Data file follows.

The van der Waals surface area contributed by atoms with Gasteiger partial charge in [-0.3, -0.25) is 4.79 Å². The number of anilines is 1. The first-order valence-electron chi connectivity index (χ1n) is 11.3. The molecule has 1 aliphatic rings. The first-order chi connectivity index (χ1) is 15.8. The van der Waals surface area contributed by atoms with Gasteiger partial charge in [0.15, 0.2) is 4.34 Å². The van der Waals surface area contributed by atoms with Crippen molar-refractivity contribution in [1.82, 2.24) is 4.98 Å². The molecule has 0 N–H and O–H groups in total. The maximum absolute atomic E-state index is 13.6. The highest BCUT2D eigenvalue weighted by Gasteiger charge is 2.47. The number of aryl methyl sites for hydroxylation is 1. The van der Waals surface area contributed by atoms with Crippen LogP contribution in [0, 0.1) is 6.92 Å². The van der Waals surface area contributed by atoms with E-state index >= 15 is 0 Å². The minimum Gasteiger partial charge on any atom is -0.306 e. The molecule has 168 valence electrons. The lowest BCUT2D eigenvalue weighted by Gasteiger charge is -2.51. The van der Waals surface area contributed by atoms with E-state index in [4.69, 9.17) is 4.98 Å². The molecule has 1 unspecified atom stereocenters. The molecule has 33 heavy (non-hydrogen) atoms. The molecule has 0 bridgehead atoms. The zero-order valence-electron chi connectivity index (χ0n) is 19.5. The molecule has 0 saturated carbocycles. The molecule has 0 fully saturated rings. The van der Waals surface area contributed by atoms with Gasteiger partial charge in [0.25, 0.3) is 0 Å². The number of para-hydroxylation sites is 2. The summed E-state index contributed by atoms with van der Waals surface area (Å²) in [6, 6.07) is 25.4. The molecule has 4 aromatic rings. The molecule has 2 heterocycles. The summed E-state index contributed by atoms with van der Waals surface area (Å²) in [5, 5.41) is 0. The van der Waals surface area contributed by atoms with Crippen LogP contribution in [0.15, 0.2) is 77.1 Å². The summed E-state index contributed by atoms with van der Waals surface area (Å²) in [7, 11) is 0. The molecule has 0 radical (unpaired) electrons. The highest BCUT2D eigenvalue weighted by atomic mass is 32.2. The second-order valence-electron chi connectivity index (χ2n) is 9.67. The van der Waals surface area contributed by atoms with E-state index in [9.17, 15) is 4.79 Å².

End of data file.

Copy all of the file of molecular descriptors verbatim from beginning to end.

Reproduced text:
The van der Waals surface area contributed by atoms with Gasteiger partial charge in [-0.3, -0.25) is 4.79 Å². The number of anilines is 1. The first-order valence-electron chi connectivity index (χ1n) is 11.3. The molecule has 1 aliphatic rings. The first-order chi connectivity index (χ1) is 15.8. The van der Waals surface area contributed by atoms with Gasteiger partial charge in [0.15, 0.2) is 4.34 Å². The van der Waals surface area contributed by atoms with Crippen molar-refractivity contribution in [1.82, 2.24) is 4.98 Å². The molecule has 0 N–H and O–H groups in total. The maximum absolute atomic E-state index is 13.6. The highest BCUT2D eigenvalue weighted by Gasteiger charge is 2.47. The number of aryl methyl sites for hydroxylation is 1. The van der Waals surface area contributed by atoms with Crippen LogP contribution in [0, 0.1) is 6.92 Å². The van der Waals surface area contributed by atoms with E-state index >= 15 is 0 Å². The minimum Gasteiger partial charge on any atom is -0.306 e. The molecule has 168 valence electrons. The lowest BCUT2D eigenvalue weighted by Gasteiger charge is -2.51. The van der Waals surface area contributed by atoms with E-state index in [4.69, 9.17) is 4.98 Å². The molecule has 1 unspecified atom stereocenters. The molecule has 33 heavy (non-hydrogen) atoms. The molecule has 0 bridgehead atoms. The zero-order valence-electron chi connectivity index (χ0n) is 19.5. The molecule has 0 saturated carbocycles. The molecule has 0 fully saturated rings. The van der Waals surface area contributed by atoms with Gasteiger partial charge in [0.25, 0.3) is 0 Å². The number of para-hydroxylation sites is 2. The summed E-state index contributed by atoms with van der Waals surface area (Å²) in [6, 6.07) is 25.4. The molecule has 4 aromatic rings. The molecule has 2 heterocycles. The summed E-state index contributed by atoms with van der Waals surface area (Å²) in [5, 5.41) is 0. The van der Waals surface area contributed by atoms with Crippen LogP contribution in [0.15, 0.2) is 77.1 Å². The summed E-state index contributed by atoms with van der Waals surface area (Å²) in [7, 11) is 0. The molecule has 0 radical (unpaired) electrons. The highest BCUT2D eigenvalue weighted by atomic mass is 32.2. The second-order valence-electron chi connectivity index (χ2n) is 9.67. The van der Waals surface area contributed by atoms with E-state index in [9.17, 15) is 4.79 Å².